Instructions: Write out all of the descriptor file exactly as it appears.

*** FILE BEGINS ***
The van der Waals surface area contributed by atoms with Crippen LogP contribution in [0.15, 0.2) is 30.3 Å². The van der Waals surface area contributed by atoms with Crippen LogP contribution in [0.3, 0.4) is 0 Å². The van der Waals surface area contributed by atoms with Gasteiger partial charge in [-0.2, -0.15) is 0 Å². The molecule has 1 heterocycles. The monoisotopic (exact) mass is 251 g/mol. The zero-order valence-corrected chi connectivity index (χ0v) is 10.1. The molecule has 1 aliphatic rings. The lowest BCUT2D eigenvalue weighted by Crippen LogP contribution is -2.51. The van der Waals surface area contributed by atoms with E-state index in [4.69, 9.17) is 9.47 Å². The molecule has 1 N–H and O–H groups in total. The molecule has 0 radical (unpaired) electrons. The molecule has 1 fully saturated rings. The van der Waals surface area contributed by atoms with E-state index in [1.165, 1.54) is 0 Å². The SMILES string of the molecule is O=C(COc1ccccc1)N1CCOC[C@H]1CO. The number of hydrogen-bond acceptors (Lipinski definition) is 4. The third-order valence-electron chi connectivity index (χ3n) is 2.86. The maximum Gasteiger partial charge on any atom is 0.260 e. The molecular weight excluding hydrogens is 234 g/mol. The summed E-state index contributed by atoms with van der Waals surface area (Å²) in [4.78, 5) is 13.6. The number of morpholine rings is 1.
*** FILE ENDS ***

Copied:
The van der Waals surface area contributed by atoms with Crippen LogP contribution in [0.15, 0.2) is 30.3 Å². The van der Waals surface area contributed by atoms with Crippen LogP contribution in [0.3, 0.4) is 0 Å². The van der Waals surface area contributed by atoms with Gasteiger partial charge in [-0.2, -0.15) is 0 Å². The molecule has 1 heterocycles. The monoisotopic (exact) mass is 251 g/mol. The zero-order valence-corrected chi connectivity index (χ0v) is 10.1. The molecule has 1 aliphatic rings. The lowest BCUT2D eigenvalue weighted by Crippen LogP contribution is -2.51. The van der Waals surface area contributed by atoms with E-state index in [4.69, 9.17) is 9.47 Å². The molecule has 1 N–H and O–H groups in total. The molecule has 0 radical (unpaired) electrons. The molecule has 1 fully saturated rings. The van der Waals surface area contributed by atoms with E-state index in [1.165, 1.54) is 0 Å². The SMILES string of the molecule is O=C(COc1ccccc1)N1CCOC[C@H]1CO. The number of hydrogen-bond acceptors (Lipinski definition) is 4. The third-order valence-electron chi connectivity index (χ3n) is 2.86. The maximum Gasteiger partial charge on any atom is 0.260 e. The molecular weight excluding hydrogens is 234 g/mol. The summed E-state index contributed by atoms with van der Waals surface area (Å²) in [4.78, 5) is 13.6. The number of morpholine rings is 1.